David Storey Explores a Universe of Color


David Storey’s current exhibit at the Lesley Heller Gallery features abstract paintings and drawings. (Kisha Claude/The Observer)

Published: November 20, 2008

Walking through the Upper East Side, it may be very difficult to find the Lesley Heller Gallery, with its steps that drop below the sidewalk surface, its brownstone exterior that blends in with the neighborhood architecture and only a small welcoming sign dictating the name of the gallery. However, if you stroll through the Visual Arts complex at Fordham College at Lincoln Center (FCLC), you may have an easier time finding the artist behind this gallery’s current exhibit, David Storey, teaching one of his drawing classes. Storey is an assistant professor here at FCLC, as well as exhibiting gallery artist. After graduating with an MFA in 1972 from the University of California, Davis, Storey has since been featured in over 50 exhibitions, museum collections and publications. His current exhibit at the Lesley Heller Gallery runs until Dec. 6 and features paintings that he says “achieve equilibrium between color, image and language of purely abstract elements.” The Observer sat down with Storey to find out about his new exhibit, what it achieves and how it fits into his long line of accomplishments.

Observer: How did you get into art? Was it something that came out as a kid or something that came as you grew and matured?

David Storey: When I was a kid, I was aware of art because my father taught art at various colleges. I got very seriously into photography in high school, and once I was away at college, I just did it. It was the greatest education—to look at the world through the frame of a camera. I guess I didn’t have a choice. It was just what I was going to do.

Observer: Why have you picked the particular media you work in (painting and drawing)?

DS: The great thing about paint is color. You have any color imaginable—a universe of color. It’s sensuous, provocative and subjective. I make paintings for about a year, and then I stop for about a month and make drawings. They’re related, but they have nothing to do with the painting. I make drawings that are complete in and of themselves. They’re simpler. With drawing, it’s about eliminating everything from my vision except one idea—concentrating on one thing. Then when I go to painting, it’s like opening the curtain. You can have complexities, subtleties and depth.

Observer: What classes are you teaching now?

DS: Drawing 2, Visual Thinking and Drawing 1.

Observer: Do you notice any correlation between what you do outside of school and in the classroom?

DS: What I’ve always tried to bring to the classroom from my own work is the enthusiasm.  These days in contemporary visual art, what people are doing is so diverse. My goal is not to emphasize technical process, but to get my enthusiasm across. You don’t have to graduate before you make a work of art. I want to get across some idea of excitement of discovering that voice.

Observer: With the work in your current exhibit, why did you choose to create some pieces that were black-and-white along with others that were colorful?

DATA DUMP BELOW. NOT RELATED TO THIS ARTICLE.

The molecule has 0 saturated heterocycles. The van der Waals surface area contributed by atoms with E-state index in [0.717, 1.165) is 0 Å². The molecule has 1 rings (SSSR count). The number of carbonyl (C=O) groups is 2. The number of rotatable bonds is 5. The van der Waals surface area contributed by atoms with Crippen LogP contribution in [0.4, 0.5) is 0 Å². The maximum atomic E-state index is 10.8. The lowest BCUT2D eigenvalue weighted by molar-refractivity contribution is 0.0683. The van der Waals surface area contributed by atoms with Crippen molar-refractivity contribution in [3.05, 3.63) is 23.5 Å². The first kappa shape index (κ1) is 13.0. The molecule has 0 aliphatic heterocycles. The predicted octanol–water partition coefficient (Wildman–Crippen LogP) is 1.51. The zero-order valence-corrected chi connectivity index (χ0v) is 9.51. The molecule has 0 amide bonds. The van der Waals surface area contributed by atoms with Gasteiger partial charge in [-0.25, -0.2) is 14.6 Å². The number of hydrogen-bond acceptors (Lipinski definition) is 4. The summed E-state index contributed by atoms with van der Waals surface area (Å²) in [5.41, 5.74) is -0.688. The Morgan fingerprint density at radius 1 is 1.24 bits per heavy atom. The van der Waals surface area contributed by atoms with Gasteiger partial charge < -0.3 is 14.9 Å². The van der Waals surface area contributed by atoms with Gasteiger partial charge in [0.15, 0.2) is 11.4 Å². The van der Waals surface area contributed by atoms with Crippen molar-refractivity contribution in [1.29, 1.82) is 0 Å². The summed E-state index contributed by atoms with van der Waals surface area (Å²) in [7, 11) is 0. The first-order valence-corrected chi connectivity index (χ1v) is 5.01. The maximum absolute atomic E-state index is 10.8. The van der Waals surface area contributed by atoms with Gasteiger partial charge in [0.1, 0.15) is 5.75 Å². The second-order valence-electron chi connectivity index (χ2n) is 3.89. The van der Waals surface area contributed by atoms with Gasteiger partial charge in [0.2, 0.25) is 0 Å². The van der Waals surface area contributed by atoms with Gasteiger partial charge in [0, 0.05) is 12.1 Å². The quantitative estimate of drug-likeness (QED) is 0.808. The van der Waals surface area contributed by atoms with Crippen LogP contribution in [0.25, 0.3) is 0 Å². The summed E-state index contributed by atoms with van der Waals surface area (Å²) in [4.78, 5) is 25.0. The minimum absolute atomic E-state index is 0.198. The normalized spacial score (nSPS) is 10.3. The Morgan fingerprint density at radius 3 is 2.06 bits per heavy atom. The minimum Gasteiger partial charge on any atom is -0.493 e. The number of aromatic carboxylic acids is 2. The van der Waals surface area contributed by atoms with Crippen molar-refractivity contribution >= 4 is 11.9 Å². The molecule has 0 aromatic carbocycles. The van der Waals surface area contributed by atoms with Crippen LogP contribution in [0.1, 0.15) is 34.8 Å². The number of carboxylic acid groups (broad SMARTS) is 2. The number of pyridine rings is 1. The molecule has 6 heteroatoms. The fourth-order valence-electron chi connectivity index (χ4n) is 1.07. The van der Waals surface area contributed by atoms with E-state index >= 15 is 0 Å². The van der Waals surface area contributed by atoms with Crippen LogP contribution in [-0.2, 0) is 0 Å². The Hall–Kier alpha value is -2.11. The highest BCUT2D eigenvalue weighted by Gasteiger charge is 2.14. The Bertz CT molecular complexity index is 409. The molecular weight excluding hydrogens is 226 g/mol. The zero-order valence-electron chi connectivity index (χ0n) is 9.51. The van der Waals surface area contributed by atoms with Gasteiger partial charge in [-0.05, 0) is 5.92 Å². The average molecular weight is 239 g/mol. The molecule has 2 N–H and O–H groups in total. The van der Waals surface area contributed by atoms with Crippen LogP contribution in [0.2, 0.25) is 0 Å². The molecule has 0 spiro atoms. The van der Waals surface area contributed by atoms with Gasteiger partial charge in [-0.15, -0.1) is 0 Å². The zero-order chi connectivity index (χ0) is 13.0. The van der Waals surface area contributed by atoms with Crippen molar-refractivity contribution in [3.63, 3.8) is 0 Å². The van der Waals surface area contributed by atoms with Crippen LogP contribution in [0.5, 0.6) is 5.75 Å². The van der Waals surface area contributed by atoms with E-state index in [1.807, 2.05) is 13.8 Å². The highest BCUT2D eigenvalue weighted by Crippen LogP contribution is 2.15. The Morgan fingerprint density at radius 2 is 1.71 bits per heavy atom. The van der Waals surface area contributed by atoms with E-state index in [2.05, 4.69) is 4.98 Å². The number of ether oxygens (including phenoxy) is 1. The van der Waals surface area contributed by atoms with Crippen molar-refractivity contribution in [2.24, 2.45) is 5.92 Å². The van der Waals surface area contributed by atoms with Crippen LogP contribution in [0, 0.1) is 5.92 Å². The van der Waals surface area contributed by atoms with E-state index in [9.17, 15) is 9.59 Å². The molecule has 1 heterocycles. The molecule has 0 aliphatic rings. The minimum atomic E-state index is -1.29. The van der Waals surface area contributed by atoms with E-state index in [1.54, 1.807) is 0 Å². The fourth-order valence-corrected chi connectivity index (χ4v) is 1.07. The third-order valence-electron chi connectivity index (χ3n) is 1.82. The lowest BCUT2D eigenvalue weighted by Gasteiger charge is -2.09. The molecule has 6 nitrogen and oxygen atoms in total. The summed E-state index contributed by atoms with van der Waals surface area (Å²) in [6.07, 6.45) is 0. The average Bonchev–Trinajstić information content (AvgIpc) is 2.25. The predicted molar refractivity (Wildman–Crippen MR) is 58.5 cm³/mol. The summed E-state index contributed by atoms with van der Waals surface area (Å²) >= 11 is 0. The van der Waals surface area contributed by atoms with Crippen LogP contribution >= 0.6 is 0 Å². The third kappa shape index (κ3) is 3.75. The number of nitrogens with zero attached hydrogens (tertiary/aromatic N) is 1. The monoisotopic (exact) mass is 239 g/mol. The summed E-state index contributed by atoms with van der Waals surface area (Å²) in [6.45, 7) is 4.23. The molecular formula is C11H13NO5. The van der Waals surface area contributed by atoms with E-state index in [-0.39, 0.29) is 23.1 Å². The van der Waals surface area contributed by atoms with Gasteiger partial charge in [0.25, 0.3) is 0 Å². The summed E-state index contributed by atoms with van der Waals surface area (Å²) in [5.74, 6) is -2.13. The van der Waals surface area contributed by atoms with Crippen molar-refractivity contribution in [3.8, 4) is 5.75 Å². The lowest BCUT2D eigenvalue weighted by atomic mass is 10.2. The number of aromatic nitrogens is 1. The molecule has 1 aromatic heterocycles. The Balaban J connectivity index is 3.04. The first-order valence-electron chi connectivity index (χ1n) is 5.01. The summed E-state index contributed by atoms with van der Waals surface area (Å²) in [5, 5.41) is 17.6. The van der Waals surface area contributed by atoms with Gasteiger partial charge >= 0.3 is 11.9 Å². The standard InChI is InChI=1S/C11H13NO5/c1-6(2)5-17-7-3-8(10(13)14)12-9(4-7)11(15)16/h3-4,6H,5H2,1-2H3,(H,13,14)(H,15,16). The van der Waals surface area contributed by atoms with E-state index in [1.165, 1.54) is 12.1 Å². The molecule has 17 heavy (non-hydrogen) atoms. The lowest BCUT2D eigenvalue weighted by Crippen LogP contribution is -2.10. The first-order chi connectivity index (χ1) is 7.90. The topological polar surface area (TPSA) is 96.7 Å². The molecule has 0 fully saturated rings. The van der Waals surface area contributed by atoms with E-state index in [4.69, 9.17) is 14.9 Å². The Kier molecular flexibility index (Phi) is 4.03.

DS: Every once in a while, I focus on an image in a painting, and as it emerges, color seems to play a less and less central role.  These two paintings are probably as close as my painting gets to resembling a drawing, but in the end, the grays and muted colors matter quite a lot.  Also, the images in these two paintings are straightforward and iconic, more singular and as such, I think they lend themselves to a more graphic “world.”

Observer: I noticed you have an interesting way of showing the human body. Rather than show it as a whole, you seem to show it as more of a collection of pieces. Why have you chosen to create bodies like this, and what are you trying to say?

DS: In a representation, an image, you can editorialize, isolate and emphasize.  If a figure is presented as engaged in an intellectual, reflective condition, it might be all head. Likewise, an action figure could be a collection of legs and arms minus a head or torso. Many figures are intended as witnesses or spectators and as such will have the eyes and attitude of the watchful.

Observer: I also noticed a lot of feet in your pieces. Is there a particular reason for this?

DS: If you intend to animate or personify any shape or element in a painting, the obvious method is to put a face, or face-like configuration, in the blend.  I prefer the personification that occurs with the addition of limbs because it frequently conjures up associations with the mechanical.  I’m enough of a child of the 20th century to have a fondness for the machine as metaphor; it’s so pre-digital.

Observer: With your recent exhibit, what has been your great accomplishment?

DS: With my drawings and paintings, I’ve been working on similar ideas for about 20 years. I’m very happy with the direction I’m going in. This show is the clearest manifestation of these ideas I’ve been working on for so many years. It’s becoming more sharply defined and eloquent. My voice is getting better at saying the things I want it to say.

Observer: Is there something you would like to share with an aspiring artist—a lesson or some words of encouragement?

DS: There’s something I always tell people: If this is something you want to do, don’t give up. What matters more than anything else is that if you have the passion to do something, keep doing it. Success comes to the people who don’t go away.